Meltdown

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Russia/Ukraine/ex-USSR - Chernobyl roof collapse worries activists. The area in pink indicates the location of the roof collapse.

Russia/Ukraine/ex-USSR - Chernobyl roof collapse worries activists

It is about 50 meters (165 feet) away from the "sarcophagus," a shelter built shortly after the 1986 disaster to contain radiation emanating from the exploded reactor.A 6,500 square foot section of roof on the turbine hall at Chernobyl collapsed last week due to heavy snow. Public relations officials for the reactor called the event “unpleasant” but claimed radiation levels remained the same. While claims of no radiation release seem to be verified by trustworthy sources, this is not the end of the concern for the site of one of the world’s worst nuclear accidents. In 1986, Chernobyl unit 4 failed catastrophically and released huge amounts of radiation to the surrounding environment. In an attempt to contain what radiation remained, boron and sand were dumped on the melted core and a sarcophagus was hastily constructed and installed.

Hydrogen Fix For Japanese Nuclear Reactors Eurasia Review. By World Nuclear News Areva is to fit all 23 Japanese pressurized water reactors with hydrogen recombiners that help to prevent the explosive gas building up in emergency situations. The French company announced a contract to provide a bulk order of its passive autocatalytic recombiners. The devices use catalytic oxidation to turn traces of hydrogen into steam, a process that works constantly and requires no power. They will be fitted in the reactor unit containment vessels to help prevent hydrogen explosions and “preserve the integrity of the reactor,” said Areva.

Japan Many nuclear operators installed systems to manage hydrogen after the partial core melt at Three Mile Island in 1979. Areva said it will install more than 100 of its devices at the Japanese pressurized water reactors, which make up 23 of the country’s 50-reactor fleet. World Nuclear News World Nuclear News is an online service dedicated to covering developments related to nuclear power. Albert Einstein Archives in Jerusalem. In his will Albert Einstein ordered that his secretary Helen Dukas (1896-1982) and Dr.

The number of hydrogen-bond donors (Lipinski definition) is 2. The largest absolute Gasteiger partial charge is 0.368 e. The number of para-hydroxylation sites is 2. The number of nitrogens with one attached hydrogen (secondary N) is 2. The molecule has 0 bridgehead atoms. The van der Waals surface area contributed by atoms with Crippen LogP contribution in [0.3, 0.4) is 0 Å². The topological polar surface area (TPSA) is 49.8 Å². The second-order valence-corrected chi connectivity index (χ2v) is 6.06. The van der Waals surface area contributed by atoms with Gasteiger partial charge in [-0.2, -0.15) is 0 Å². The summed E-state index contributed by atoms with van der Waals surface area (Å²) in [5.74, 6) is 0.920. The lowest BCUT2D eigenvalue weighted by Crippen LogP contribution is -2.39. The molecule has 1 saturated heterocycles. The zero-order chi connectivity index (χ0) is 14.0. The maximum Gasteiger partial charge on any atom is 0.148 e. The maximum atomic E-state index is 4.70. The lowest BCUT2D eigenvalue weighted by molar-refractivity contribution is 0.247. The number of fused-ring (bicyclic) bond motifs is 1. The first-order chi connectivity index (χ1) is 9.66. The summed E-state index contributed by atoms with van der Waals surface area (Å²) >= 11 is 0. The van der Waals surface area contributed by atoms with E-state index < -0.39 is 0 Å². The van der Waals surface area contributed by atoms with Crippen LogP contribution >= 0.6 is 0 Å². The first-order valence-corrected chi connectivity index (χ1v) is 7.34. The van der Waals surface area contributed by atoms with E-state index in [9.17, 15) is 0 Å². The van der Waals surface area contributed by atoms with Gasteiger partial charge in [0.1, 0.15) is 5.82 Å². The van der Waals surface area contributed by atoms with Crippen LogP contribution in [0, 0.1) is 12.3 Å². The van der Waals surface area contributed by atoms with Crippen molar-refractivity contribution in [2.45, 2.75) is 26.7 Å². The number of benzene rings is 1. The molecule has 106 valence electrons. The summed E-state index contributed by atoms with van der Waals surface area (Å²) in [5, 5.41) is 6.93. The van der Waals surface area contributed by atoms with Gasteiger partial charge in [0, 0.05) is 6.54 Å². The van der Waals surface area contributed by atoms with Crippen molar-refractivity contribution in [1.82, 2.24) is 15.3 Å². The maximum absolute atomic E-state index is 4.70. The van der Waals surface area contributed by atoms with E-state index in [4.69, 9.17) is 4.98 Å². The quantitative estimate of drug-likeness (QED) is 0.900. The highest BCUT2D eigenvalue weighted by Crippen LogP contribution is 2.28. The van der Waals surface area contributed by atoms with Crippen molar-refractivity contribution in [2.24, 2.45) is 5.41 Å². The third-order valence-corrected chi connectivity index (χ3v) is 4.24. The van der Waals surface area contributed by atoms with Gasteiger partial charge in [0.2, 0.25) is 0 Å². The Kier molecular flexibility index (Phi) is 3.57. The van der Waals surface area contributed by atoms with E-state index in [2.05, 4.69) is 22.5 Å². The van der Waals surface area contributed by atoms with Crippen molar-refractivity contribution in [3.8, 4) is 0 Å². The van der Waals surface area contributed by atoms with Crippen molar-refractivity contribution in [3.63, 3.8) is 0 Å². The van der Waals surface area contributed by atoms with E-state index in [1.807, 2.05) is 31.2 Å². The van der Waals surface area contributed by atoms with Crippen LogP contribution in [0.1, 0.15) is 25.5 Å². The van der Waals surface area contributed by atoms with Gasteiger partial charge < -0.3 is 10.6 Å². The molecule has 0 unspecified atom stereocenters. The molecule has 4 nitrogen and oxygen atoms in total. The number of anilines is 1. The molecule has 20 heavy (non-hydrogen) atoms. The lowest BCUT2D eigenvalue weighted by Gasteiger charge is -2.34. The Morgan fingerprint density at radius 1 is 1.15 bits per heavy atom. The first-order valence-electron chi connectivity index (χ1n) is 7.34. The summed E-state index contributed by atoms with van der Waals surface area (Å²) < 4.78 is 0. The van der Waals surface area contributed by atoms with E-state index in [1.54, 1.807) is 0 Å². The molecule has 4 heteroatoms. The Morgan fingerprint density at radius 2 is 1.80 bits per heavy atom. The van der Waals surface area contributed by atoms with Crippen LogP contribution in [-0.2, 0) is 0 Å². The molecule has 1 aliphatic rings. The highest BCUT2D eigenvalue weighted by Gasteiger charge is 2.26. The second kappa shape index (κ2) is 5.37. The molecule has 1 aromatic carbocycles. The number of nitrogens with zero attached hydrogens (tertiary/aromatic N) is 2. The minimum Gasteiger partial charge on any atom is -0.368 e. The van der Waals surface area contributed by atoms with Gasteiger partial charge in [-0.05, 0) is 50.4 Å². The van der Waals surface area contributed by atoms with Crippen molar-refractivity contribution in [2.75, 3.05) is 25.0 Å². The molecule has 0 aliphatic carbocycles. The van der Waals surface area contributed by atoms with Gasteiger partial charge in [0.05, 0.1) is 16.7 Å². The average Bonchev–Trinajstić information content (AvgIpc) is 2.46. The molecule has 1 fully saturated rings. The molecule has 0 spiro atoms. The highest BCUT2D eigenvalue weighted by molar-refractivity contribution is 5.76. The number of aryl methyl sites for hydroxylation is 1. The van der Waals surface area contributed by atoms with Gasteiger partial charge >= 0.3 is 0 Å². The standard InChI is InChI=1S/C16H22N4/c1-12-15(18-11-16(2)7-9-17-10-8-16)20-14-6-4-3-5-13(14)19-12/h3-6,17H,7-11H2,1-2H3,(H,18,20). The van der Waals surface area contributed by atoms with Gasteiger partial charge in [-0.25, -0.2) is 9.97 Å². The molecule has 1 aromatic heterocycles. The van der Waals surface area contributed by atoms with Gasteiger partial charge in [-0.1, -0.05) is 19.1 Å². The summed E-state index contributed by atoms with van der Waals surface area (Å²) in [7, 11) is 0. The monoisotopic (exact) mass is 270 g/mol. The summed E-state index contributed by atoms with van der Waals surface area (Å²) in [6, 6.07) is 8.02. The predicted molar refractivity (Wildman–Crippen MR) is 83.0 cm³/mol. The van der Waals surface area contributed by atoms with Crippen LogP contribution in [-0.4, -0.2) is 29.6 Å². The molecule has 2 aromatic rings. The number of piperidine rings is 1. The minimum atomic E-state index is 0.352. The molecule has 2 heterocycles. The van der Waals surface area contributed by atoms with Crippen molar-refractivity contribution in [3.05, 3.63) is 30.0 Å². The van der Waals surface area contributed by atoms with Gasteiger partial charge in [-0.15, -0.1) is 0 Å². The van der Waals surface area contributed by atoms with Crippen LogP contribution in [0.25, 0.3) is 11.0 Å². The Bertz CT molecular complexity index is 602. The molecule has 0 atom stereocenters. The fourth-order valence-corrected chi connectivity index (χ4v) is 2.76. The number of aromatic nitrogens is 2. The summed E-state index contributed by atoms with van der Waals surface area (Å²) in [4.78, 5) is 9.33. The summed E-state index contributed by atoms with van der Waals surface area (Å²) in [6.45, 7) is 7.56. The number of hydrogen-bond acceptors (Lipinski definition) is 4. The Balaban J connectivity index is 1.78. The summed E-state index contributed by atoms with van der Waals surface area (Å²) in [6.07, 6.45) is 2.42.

Albert Einstein Archives in Jerusalem

Otto Nathan (German-American economist, 1893-1987) should take care of his literary assets during their lifetime. Thereafter his literary assets should belong to the Hebrew University in Jerusalem. At the time of his death Einstein’s written heritage comprised about 14,000 documents. Through the great engagement and thanks to the untiring commitment of Helen Dukas and Dr. Otto Nathan many documents from Einstein were collected, sighted, sorted and evaluated. To make Einstein’s written heritage more accessible to researchers, Helen Dukas and the physicist Gerald Holton introduced a new classification system in the 1960ies.

In 1982 the administrators assigned the rights of Einstein’s heritage to the Hebrew University in Jerusalem. Today there are about 55,000 filed documents. 10,000 of these documents are from Einstein himself, partly in handwriting. Address: Nuclear Engineering International. Omaha Public Power District (OPPD) has announced an operating services agreement with Exelon Generation, LLC for the management of Fort Calhoun’s nuclear operations for up to the duration of its operating licence, which is due to expire in September 2033.